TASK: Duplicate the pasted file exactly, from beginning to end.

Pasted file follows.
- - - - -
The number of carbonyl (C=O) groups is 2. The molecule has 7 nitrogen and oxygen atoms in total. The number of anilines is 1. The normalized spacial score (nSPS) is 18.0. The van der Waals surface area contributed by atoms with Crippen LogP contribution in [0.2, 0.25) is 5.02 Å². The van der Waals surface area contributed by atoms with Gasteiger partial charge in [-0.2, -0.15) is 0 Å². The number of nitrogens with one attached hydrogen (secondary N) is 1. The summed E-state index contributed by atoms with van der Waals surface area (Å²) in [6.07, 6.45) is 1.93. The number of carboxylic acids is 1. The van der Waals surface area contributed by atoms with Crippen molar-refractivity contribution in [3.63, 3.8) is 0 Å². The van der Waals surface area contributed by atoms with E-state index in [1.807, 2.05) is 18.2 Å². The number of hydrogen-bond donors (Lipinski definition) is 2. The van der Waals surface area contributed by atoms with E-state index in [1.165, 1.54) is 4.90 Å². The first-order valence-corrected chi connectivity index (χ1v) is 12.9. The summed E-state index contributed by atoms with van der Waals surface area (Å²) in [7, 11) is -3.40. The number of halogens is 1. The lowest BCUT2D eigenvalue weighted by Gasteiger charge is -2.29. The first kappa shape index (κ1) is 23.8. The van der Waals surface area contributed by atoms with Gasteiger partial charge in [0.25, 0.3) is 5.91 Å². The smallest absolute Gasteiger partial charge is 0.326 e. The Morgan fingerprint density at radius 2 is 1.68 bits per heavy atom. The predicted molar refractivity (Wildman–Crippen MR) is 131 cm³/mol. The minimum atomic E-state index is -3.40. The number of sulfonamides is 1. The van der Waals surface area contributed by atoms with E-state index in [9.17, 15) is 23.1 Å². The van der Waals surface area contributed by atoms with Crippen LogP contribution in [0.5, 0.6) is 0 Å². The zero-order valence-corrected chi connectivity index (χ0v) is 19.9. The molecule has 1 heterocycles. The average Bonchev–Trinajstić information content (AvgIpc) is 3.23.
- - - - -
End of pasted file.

The number of carbonyl (C=O) groups is 2. The molecule has 7 nitrogen and oxygen atoms in total. The number of anilines is 1. The normalized spacial score (nSPS) is 18.0. The van der Waals surface area contributed by atoms with Crippen LogP contribution in [0.2, 0.25) is 5.02 Å². The van der Waals surface area contributed by atoms with Gasteiger partial charge in [-0.2, -0.15) is 0 Å². The number of nitrogens with one attached hydrogen (secondary N) is 1. The summed E-state index contributed by atoms with van der Waals surface area (Å²) in [6.07, 6.45) is 1.93. The number of carboxylic acids is 1. The van der Waals surface area contributed by atoms with Crippen molar-refractivity contribution in [3.63, 3.8) is 0 Å². The van der Waals surface area contributed by atoms with E-state index in [1.807, 2.05) is 18.2 Å². The number of hydrogen-bond donors (Lipinski definition) is 2. The van der Waals surface area contributed by atoms with E-state index in [1.165, 1.54) is 4.90 Å². The first-order valence-corrected chi connectivity index (χ1v) is 12.9. The summed E-state index contributed by atoms with van der Waals surface area (Å²) in [7, 11) is -3.40. The number of halogens is 1. The lowest BCUT2D eigenvalue weighted by Gasteiger charge is -2.29. The first kappa shape index (κ1) is 23.8. The van der Waals surface area contributed by atoms with Gasteiger partial charge in [0.25, 0.3) is 5.91 Å². The smallest absolute Gasteiger partial charge is 0.326 e. The Morgan fingerprint density at radius 2 is 1.68 bits per heavy atom. The predicted molar refractivity (Wildman–Crippen MR) is 131 cm³/mol. The minimum atomic E-state index is -3.40. The number of sulfonamides is 1. The van der Waals surface area contributed by atoms with E-state index in [9.17, 15) is 23.1 Å². The van der Waals surface area contributed by atoms with Crippen LogP contribution in [0.5, 0.6) is 0 Å². The zero-order valence-corrected chi connectivity index (χ0v) is 19.9. The molecule has 1 heterocycles. The average Bonchev–Trinajstić information content (AvgIpc) is 3.23.